Figure 9. 

The Belianske Tatra Mts, Zadné Jatky Mt., 30.vii.2016, adult of Stigmella tatrica sitting on Carex firma. Photograph F. Kuraj.

Figure 10. 

The Belianske Tatra Mts, Zadné Jatky Mt., 30.vii.2016, adult of Stigmella tatrica sitting on Dryas octopetala leaf. Photograph F. Kuraj.

The Belianske Tatra Mountains and the Red Mountains are both karst areas, built of limestone and dolomite with a dominance of subalpine or alpine grasslands with many different plants growing there, many of which are endemic, rare or endangered species. The vegetation at the type locality could belong to the Caricion firmae Gams association, with the following higher plant species commonly present: Carex firma Host (Cyperaceae), Dryas octopetala L. (Rosaceae), Androsace lactea L., Primula auricula L., Soldanella carpatica Vierh. (Primulaceae), Arenaria tenella Kit., Dianthus nitidus Waldst. & Kit., Silene acaulis (L.) Jacq. (Caryophyllaceae), Bartsia alpina L., Pedicularis oederi Vahl. ex Hornem., P. verticillata L. (Orobanchaceae), Bellidiastrum michelii Cass., Crepis jacquinii Tausch (Asteraceae), Bistorta vivipara (L.) Gray (Polygonaceae), Campanula cochleariifolia Lam. (Campanulaceae), Chamorchis alpina (L.) Rich. (Orchidaceae), Festuca versicolor Tausch (Poaceae), Galium anisophyllon Vill. (Rubiaceae), Pinguicula alpina L. (Lentibulariaceae), Ranunculus alpestris L. (Ranunculaceae), Saxifraga aizoides L., S. caesia L., S. paniculata Mill. (Saxifragaceae), Selaginella selaginoides (L.) P. Beauv. ex Schrank et Mart. (Selaginellaceae); the following mosses: Ctenidium molluscum (Hedw.) (Schimp.) (Hylocomiaceae), Ditrichum flexicaule (Schwaegr.) Hampe (Ditrichaceae), Tortella tortuosa (Hedw.) Limpr. (Pottiaceae); and the following lichen: Cetraria islandica (L.) Ach. (Parmeliaceae) (Šibík et al. 2004; Kliment et al. 2010).

Etymology

The specific name tatrica, an adjective, is derived from the Tatra Mts, where the new species was discovered.

Molecular data

(Fig. 11). We obtained COI barcodes from legs of four specimens, two of which were partial barcodes. The Barcode Index Number is BOLD:ACU7181. The maximum K2P intraspecific distance for a full barcode is 1.5%. The nearest neighbour is Stigmella tormentillella at a distance between 6.2 and 7.1%. Both in Neighbour-Joining and Maximum Likelihood analyses S. tatrica groups consistently with S. dryadella, but bootstrap support is lacking.

Figure 11. 

Maximum likelihood tree of European species of the Stigmella aurella group, showing the position of Stigmella tatrica in red. Small figures represent bootstrap values, after 100 replicates. Bootstrap values below 50 are not given. A specimen of Stigmella tityrella is used as outgroup. Nomenclature follows van Nieukerken et al. (2016).

Remarks

Borkowski (1970) described Stigmella geimontani tatrensis from the Polish Tatra Mts, reared from Geum montanum L. (Rosaceae). Later he synonymised it with S. pretiosa (see Borkowski 1975). In the paper from 1970 he recorded also S. stelviana (as ssp. crantziella) and S. dryadella from the Tatras. He found mines of S. stelviana on Potentilla crantzii Crantz & Fritsch (Rosaceae) from the end of August to mid of September at altitudes 1200–1800 m but no adult was reared from these. The mines could therefore also have been made by larvae of S. tormentillella that are feeding on various Potentilla spp. He also mentioned mines of S. dryadella on Dryas octopetala. They were observed in September and in May at an altitude of about 1800 m. The aforementioned record by Gregor (1986) of S. dryadella mines was also not supported by reared adults.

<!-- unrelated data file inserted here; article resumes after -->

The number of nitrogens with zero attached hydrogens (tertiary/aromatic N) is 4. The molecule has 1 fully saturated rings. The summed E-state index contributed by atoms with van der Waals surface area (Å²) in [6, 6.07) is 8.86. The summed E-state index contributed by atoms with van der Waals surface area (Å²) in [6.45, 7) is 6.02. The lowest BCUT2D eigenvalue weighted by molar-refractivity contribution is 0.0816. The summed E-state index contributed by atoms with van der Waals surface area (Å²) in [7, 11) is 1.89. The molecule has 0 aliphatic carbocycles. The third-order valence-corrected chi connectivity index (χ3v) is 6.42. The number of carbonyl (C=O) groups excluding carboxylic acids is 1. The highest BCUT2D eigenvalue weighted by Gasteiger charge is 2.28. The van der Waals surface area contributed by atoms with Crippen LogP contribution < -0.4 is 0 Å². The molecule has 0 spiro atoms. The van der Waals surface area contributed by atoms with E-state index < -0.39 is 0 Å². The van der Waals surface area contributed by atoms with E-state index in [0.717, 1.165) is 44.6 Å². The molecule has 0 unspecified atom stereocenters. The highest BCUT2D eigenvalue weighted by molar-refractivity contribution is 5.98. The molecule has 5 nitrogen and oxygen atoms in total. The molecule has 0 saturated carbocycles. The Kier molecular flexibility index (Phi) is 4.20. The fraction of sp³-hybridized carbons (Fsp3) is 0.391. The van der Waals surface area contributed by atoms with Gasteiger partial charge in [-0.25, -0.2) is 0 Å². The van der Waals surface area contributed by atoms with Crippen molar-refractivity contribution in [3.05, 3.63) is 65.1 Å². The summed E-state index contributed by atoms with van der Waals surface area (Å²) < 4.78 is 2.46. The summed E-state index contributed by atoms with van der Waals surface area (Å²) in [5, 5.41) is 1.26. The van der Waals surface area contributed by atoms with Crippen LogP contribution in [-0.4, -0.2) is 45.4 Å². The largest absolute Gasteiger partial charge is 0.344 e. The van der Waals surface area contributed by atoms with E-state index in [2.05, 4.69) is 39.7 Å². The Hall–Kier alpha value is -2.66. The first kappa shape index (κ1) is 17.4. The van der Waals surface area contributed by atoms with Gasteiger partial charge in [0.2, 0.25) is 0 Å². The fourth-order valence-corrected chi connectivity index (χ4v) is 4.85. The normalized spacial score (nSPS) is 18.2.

Discussion

The discovery of Stigmella tatrica shows that the montane fauna of Central European Nepticulidae is still insufficiently studied and can provide surprises. We expect that S. tatrica can also be found in the Polish part of the Tatra and other parts of the Carpathians, e.g. in Romania; currently it seems to be an endemic species for the Carpathians. Although the partial mitochondrial gene COI as used for DNA barcodes is usually not sufficient for a robust phylogenetic analysis, both analytical methods invariably group S. tatrica with S. dryadella, and this together with the fact that S. tatrica has usually been collected on or near Dryas octopetala, suggest that the two species are sister taxa whose ancestor shifted to Dryas. The protruding ovipositor suggests that S. tatrica has an unusual, possibly hidden oviposition site, and potentially rather different leafmines compared to S. dryadella, or even a different feeding mode.

Acknowledgements

Our thanks are due to Ignác Richter (Malá Čausa, Slovakia) and František Kuraj (Krompachy, Slovakia) for providing the specimens and accompanying the first author during his research trips in the Western and Belianske Tatra Mts, the latter also for taking the photographs of the habitat. Tomasz Jaworski (Raszyn, Poland) provided necessary literature. Zdeněk Laštůvka (Brno, Czech Republic) and Camiel Doorenweerd (Leiden, the Netherlands) are acknowledged for their advice on the manuscript. The latter and Frank Stokvis (Leiden, the Netherlands) performed the DNA analyses. Marko Mutanen (Oulu, Finland), Peter Huemer (Innsbruck, Austria), and Andreas Segerer (München, Germany) kindly gave permission to use DNA barcodes from their BOLD projects. We thank David Agassiz (Weston-super-Mare, UK) for linguistic editing.